There is no insurmountable solitude. All paths lead to the same goal: to convey to others what we are. And we must pass through solitude and difficulty, isolation and silence in order to reach forth to the enchanted place where we can dance our clumsy dance and sing our sorrowful song — but in this dance or in this song there are fulfilled the most ancient rites of our conscience in the awareness of being human and of believing in a common destiny.
Pablo Neruda (Ricardo Eliécer Neftalí Reyes Basoalto) Nobel Prize winning Chilean poet – diplomat – politician – 1904-1973
I call upon you to draw from the depths of your being to prove that we are a human race. To prove that our love outweighs our need to hate. That our compassion is more compelling than our need to blame. That our sensitivity to those in need is stronger than our greed. That our ability to reason overcomes our fear. And that at the end of each of our lives, we can look back and be proud that we have treated others with the kindness, dignity, and respect that every human being deserves. Thank you and God bless.
Elizabeth Taylor’s acceptance speech (closing) at the 1993 Oscars on receiving the Jean Hersholt Humanitarian Award.
Follow the links below to read the critical commentary on recently published essays.
University of Denver – The Morgridge College of Education
Author of award-winning research into the aftermath of the
Columbine shootings and other tragedies, Mears is internationally known for her
work in support of communities, schools, and families devastated by traumatic
events. The gateway approach, her innovative design for qualitative research,
is widely used by researchers seeking to learn from the experiences of others.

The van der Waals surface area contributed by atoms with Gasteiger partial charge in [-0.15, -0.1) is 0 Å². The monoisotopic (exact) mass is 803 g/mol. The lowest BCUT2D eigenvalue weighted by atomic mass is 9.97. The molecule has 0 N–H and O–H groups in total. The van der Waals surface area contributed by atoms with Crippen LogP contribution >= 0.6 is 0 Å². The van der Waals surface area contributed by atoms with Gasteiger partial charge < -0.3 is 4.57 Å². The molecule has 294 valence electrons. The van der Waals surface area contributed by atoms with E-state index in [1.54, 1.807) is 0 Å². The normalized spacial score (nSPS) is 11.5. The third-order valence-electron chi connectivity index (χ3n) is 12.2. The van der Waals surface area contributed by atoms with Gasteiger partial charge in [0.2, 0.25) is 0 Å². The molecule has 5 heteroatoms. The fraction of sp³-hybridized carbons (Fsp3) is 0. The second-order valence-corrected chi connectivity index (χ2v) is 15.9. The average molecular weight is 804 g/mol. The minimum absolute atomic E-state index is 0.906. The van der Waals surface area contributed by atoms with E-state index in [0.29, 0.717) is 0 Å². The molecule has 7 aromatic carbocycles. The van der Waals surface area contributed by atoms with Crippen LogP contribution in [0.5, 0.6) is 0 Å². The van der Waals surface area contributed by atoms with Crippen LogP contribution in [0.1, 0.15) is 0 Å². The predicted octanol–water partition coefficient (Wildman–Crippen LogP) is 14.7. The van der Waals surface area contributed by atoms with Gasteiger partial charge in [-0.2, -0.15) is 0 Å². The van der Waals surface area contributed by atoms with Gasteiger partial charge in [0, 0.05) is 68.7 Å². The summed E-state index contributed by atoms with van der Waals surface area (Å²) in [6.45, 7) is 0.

“The Morgridge College of Education encourages original thinking and making a positive difference in the lives of others. First-rate faculty provide an intellectually stimulating environment and prepare students to make their work both meaningful and practical. I deeply appreciate MCE’s support of my efforts to transform research into practice that helps people reclaim their lives after experiencing trauma.”
Dr. Mears is an honored contributor to Diversity-Threads.com – [dt]
Diversity-Threads.com is proud to provide new essays from different voices depicting the complexities of 21st Century interconnected socio-cultural-political issues that impact the quality of our lives, not only as citizens, but as human beings.
Current additions will appear first in the series of each Section.
Joy Harjo, award-winning poet, author, musician and a member of the Muscogee Creek Nation, has been named the 23rd U.S. poet laureate.
Harjo, 68, will represent both her Indigenous culture and those of the United States of America when she succeeds Tracy K. Smith as the country’s 23rd poet laureate consultant in poetry (that’s the official title) this fall. Her term, announced in June by Librarian of Congress Carla Hayden, will make her the first Native American poet to serve in the position.
Congratulations to Joy Harjo, an honored contributor to Diversity-Threads.com – [dt]
“There is no time for despair, no place for self-pity, no need for silence, no room for fear. We speak, we write, we do language. That is how civilizations heal.”
“Toni Morrison was a national treasure, as good a storyteller, as captivating, in person as she was on the page. Her writing was a beautiful, meaningful challenge to our conscience and our moral imagination. What a gift to breathe the same air as her, if only for a while.”
In 2010, Parker was given the William Rainey Harper Award whose previous recipients include Margaret Mead, Elie Wiesel, Marshall McLuhan, and Paolo Freire. In 2011, the Utne Reader named him one of 25 Visionaries on its annual list of “People Who are Changing the World.” In 2017, he received the Shalem Institute’s Contemplative Voices Award, given annually to an individual “who has made significant contributions to contemplative understanding, living and leadership.”
Congratulations to Parker, an honored contributor to Diversity-Threads.com – [dt]
Poetry gives a human face to a time like this. Poetry gives eyes and mouth and a voice to a time like this. Poetry records a time like this for future generations who want to know about a time like this in terms of the five senses, and in terms of the soul.
Published on Diversity-Threads with permission from Martín Espada 2019